Friday, June 14, 2019

People who forgive refused to be defined by injustice


Stephen Gaskin says that forgiveness is getting straight with people. I think he is on to something. I also think there is something more to it that just getting straight.

Forgiveness is many things. True forgiveness is a decision on the part of the victim to put the unjust behavior of the offender into context. Forgiveness requires a perspective and attitude that humans have a hard time cultivating and rising to. Our primitive reptilian brain wants vengeance, retribution, to kill or eliminate the perpetrator of the injustice against us. To overcome these powerful, primal instincts takes tremendous self awareness, courage, patience, understanding, love, and in a positive way, self abnegation in the sense of being able to rise above the hurt, the pain, the indignity, the lack of respect which injustice entails.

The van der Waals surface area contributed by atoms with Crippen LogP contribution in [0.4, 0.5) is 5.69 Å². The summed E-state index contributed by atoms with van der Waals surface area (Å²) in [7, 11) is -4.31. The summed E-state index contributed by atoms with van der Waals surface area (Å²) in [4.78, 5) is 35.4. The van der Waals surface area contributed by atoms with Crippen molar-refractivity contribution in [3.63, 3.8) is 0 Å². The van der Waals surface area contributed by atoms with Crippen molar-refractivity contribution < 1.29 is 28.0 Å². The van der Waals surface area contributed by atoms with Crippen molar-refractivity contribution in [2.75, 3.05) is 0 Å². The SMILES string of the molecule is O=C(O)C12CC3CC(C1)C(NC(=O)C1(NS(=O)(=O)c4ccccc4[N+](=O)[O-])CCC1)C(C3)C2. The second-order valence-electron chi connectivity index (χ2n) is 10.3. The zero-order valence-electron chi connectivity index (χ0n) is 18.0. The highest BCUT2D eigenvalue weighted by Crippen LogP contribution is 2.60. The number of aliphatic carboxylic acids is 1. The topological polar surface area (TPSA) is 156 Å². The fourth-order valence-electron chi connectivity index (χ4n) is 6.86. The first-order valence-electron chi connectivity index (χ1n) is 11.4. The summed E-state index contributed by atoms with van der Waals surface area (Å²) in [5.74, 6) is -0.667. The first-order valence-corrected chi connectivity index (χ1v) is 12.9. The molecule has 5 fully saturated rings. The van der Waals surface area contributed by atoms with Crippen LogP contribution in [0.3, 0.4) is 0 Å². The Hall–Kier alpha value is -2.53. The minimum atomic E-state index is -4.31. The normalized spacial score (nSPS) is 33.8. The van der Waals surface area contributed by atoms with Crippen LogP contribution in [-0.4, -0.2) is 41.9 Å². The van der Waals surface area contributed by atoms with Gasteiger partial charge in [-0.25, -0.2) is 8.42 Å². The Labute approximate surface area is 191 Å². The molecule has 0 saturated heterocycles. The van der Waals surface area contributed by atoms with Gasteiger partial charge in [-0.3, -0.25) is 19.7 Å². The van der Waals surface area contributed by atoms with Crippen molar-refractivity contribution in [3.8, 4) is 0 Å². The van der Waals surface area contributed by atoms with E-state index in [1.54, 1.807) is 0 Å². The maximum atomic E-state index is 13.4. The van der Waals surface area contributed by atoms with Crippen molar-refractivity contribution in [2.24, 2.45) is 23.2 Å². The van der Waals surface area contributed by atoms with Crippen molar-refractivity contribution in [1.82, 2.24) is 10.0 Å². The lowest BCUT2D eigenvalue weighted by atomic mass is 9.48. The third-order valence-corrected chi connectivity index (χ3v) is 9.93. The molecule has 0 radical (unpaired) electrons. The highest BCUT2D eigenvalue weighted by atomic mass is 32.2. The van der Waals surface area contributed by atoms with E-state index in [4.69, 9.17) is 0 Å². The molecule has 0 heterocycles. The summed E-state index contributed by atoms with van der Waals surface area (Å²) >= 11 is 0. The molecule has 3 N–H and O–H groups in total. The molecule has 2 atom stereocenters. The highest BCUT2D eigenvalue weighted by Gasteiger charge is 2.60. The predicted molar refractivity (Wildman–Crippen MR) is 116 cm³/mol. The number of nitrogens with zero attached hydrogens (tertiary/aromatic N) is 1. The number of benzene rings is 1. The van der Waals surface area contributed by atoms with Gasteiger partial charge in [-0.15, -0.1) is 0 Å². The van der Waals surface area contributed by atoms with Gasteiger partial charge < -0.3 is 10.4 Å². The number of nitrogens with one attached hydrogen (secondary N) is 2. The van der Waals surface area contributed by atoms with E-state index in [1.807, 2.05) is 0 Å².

Forgiveness does not give up accountability. Forgiveness is not the same thing as pardon or reconciliation. Unjust behavior has consequences, it sets loose a karma in the world which cannot be recalled but can be redeemed. Reconciliation may not be desired by the victim or the perpetrator and yet forgiveness, peace in one's heart, can still be attained.

The victim forgives first and foremost for the benefit of oneself and only secondarily for the perpetrator and others.

Forgiveness is a power we all have to live happy and free instead of bitter and depressed defined by the injustice perpetrated against us. People who forgive refuse to be defined by injustice and victimhood. They realize they are much more than that. They realize they are beloved children of God in spite of how they have been treated by ignorant and dysfunctional others.

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